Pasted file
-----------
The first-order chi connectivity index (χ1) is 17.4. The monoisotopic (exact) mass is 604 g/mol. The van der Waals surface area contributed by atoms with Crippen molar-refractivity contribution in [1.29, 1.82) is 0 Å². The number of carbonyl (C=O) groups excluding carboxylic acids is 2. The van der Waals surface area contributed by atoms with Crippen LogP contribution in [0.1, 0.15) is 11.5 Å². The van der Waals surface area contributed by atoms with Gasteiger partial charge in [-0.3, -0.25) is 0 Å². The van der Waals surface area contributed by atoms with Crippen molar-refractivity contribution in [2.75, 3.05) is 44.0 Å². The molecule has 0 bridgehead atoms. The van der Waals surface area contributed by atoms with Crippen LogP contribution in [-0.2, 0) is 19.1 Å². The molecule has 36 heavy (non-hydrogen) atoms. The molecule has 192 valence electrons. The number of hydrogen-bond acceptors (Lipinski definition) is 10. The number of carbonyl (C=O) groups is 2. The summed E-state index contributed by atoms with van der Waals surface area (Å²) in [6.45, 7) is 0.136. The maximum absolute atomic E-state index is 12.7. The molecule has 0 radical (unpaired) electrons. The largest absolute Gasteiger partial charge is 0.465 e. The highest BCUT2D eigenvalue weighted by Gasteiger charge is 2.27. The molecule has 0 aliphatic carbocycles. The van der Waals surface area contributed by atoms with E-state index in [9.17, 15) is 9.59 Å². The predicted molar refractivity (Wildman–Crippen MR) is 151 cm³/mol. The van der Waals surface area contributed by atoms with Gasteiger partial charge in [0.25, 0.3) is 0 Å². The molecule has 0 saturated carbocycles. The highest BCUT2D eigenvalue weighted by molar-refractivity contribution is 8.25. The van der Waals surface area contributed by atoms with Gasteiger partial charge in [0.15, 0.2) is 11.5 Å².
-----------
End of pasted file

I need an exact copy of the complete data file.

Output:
The first-order chi connectivity index (χ1) is 17.4. The monoisotopic (exact) mass is 604 g/mol. The van der Waals surface area contributed by atoms with Crippen molar-refractivity contribution in [1.29, 1.82) is 0 Å². The number of carbonyl (C=O) groups excluding carboxylic acids is 2. The van der Waals surface area contributed by atoms with Crippen LogP contribution in [0.1, 0.15) is 11.5 Å². The van der Waals surface area contributed by atoms with Gasteiger partial charge in [-0.3, -0.25) is 0 Å². The van der Waals surface area contributed by atoms with Crippen molar-refractivity contribution in [2.75, 3.05) is 44.0 Å². The molecule has 0 bridgehead atoms. The van der Waals surface area contributed by atoms with Crippen LogP contribution in [-0.2, 0) is 19.1 Å². The molecule has 36 heavy (non-hydrogen) atoms. The molecule has 192 valence electrons. The number of hydrogen-bond acceptors (Lipinski definition) is 10. The number of carbonyl (C=O) groups is 2. The summed E-state index contributed by atoms with van der Waals surface area (Å²) in [6.45, 7) is 0.136. The maximum absolute atomic E-state index is 12.7. The molecule has 0 radical (unpaired) electrons. The largest absolute Gasteiger partial charge is 0.465 e. The highest BCUT2D eigenvalue weighted by Gasteiger charge is 2.27. The molecule has 0 aliphatic carbocycles. The van der Waals surface area contributed by atoms with E-state index in [9.17, 15) is 9.59 Å². The predicted molar refractivity (Wildman–Crippen MR) is 151 cm³/mol. The van der Waals surface area contributed by atoms with Gasteiger partial charge in [0.25, 0.3) is 0 Å². The molecule has 0 saturated carbocycles. The highest BCUT2D eigenvalue weighted by molar-refractivity contribution is 8.25. The van der Waals surface area contributed by atoms with Gasteiger partial charge in [0.15, 0.2) is 11.5 Å².